Tuesday, December 13, 2016

A tale of two (failed) truck companies – and the carnage they left behind

Remember Jevic Transportation? The New Jersey-based carrier was around for 27 years mostly in the Northeast before it suddenly closed its doors in 2008, leaving 1,800 employees without work and stranding a few drivers on the road

Now the ghost of Jevic is in the headlines. A dispute over who gets paid first out of Jevic's bankruptcy assets has finally worked its way to the U.S. Supreme Court. Seems the Jevic holding company and some lenders reached a settlement that left one group out in the cold. Guess who? Unpaid drivers, of course.

The settlement between financial institutions even blocked the drivers’ ability to sue the company some blamed for Jevic’s demise – Sun Life Financial.

The Supreme Court heard arguments in the case on Dec. 7. A lawyer for the drivers pointed out that by law and custom, employees should be paid before some lenders. The corporate lawyer argued that the Jevic case was an exception.

From the transcripts it’s hard to tell what the justices were thinking, except for Justice Sotomayor. Speaking of the drivers, she told the corporate lawyer, “You took away a legal right from them. They had a legal right to sue Sun Life. They had a legal right to pursue their other claims. And the settlement extinguished those claims.”

Do any other justices see it that way? We’ll have to wait to find out.

Jevic wasn't your everyday truckload carrier. In fact, it described itself as an LTL, but it was really both.

Jevic specialized in large LTL shipments, say 3,000 pounds or more. At its purest, the idea was to pick them up in sequence and then deliver starting in the reverse order with the last pickup coming off first. Jevic called it load-to-deliver. It didn't always work that way and many shipments were switched around at the terminal, but even then shipments were handled less than they would be in other LTL systems.

It was complicated, specialized business, but it worked well for 27 years – so well that in 1999 YRC, then known as Yellow Corp., bought Jevic for $200 million. Harry Muhlschlegel, who started Jevic in 1981, took the money and retired at 52 – not bad for a guy who was an owner-operator before hitting the big time.

But Jevic was a poor match for YRC, which spun off Jevic's holding company just three years later in 2002. In 2006, that company sold Jevic to a private equity firm associated with Sun Life Financial for $40 million, $80 million less than it had been worth in 1999. But the $40 million was borrowed money, debt Jevic was obligated to pay. Soon that debt overwhelmed Jevic.

That would be the end of the story, but for one thing: by that time Jevic had a young cousin.

Let's back up to 1999. Muhlschlegel didn’t like retirement, so in 2000 he launched a truckload carrier he aptly called New Century Transportation. Before long New Century was also handling large LTL, and Muhlschlegel was back in the load-to-deliver business – directly competing with Jevic. The two companies were headquartered only a few miles apart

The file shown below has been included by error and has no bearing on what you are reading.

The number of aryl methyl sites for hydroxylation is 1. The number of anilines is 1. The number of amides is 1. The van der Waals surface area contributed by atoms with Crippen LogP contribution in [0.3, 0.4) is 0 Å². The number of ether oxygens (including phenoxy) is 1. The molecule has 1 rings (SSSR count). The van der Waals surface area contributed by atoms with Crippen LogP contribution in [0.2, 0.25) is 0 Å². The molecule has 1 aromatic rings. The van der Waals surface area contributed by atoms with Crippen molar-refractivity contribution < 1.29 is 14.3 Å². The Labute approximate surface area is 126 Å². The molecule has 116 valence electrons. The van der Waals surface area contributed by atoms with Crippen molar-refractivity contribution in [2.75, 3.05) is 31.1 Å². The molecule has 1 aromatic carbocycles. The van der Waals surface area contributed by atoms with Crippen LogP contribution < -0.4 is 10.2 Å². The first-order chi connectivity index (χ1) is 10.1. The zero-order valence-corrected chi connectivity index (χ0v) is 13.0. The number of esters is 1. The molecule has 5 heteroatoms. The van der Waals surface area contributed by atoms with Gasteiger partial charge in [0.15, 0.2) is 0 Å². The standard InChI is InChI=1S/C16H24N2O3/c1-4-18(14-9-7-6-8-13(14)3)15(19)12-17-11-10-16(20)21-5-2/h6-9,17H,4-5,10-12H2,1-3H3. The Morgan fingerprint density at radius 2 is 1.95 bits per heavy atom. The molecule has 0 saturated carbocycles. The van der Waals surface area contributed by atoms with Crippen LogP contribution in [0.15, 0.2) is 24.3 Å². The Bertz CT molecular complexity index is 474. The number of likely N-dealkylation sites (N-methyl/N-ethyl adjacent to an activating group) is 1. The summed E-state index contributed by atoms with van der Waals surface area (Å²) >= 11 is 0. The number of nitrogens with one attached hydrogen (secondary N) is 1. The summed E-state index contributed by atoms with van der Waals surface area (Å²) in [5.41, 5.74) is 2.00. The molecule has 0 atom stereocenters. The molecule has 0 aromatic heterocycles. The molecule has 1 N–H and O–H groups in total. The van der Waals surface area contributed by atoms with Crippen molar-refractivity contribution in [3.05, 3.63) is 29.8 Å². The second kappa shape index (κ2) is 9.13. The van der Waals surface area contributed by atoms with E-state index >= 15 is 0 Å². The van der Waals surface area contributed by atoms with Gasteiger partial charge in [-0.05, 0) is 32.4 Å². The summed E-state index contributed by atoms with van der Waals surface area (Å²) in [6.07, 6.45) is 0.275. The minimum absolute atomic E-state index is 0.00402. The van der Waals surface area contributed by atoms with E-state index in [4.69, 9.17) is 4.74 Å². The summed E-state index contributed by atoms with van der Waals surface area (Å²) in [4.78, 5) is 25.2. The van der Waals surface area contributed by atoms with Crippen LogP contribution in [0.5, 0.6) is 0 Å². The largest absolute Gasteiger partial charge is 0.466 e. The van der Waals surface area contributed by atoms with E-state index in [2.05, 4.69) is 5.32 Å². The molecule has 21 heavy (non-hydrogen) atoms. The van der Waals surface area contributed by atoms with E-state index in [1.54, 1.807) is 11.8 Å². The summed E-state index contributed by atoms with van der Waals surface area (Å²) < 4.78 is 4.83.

Things looked good for New Century, and Muhlschlegel was giving interviews to the press. New Century’s load-to-deliver freight came from shippers in the northeast, he told Heavy Duty Trucking in 2006. “We pick up LTLs in the Northeast and send them throughout the country. Then we return with truckloads,” he said. “Most truckload carriers don’t want to come here, and return loads out of the Northeast are poor.”

But it was the perfect situation for New Century, which was growing even as Jevic was struggling. In 2008 when the end came, some Jevic people found jobs at New Century. It was as if Jevic had been reborn as New Century, at least in a manner of speaking.

So all’s well that ends well?

Not in this case.

In 2012 when New Century was rated as the 24th largest LTL carrier with almost 1,000 drivers, Muhlschlegel retired again. That same year, New Century’s revenue began to decline. Their inability to attract drivers was squeezing New Century even as the classic LTLs were taking a larger share of the large shipments, New Century’s bread and butter.

In just two more years, New Century’s new management was struggling to keep operations going. In June of 2014, a major creditor said enough was enough and pulled the cash-flow plug. Just as Jevic had done six years before, New Century closed its doors with virtually no notice at all.

“Last week I had an eerie feeling that this was going to happen,” New Century dispatcher Matt Huber told Land Line at the time. “While we were getting reassurances that this wasn’t the case,” he said. “Things were very similar to when Jevic closed its doors.”

Huber had come to New Century from Jevic in 2008. As Yogi Berra once said, it was déjà vu all over again.

That’s not the only coincidence. The same law firm that sued the Jevic estate on behalf of drivers in 2008 is also representing short-changed drivers against the estate of New Century. The next hearing on the New Century case is set for March in U.S. Court for the District of New Jersey.

And where is Harry Muhlschlegel? According to his LinkedIn entry, Harry, at 67, is retired and living in Florida.

No, he’s not the bad guy. Both debacles occurred when others were running the companies he started. When Muhlschlegel was running them, both Jevic and New Century were regarded as driver friendly fleets, at least compared to many others.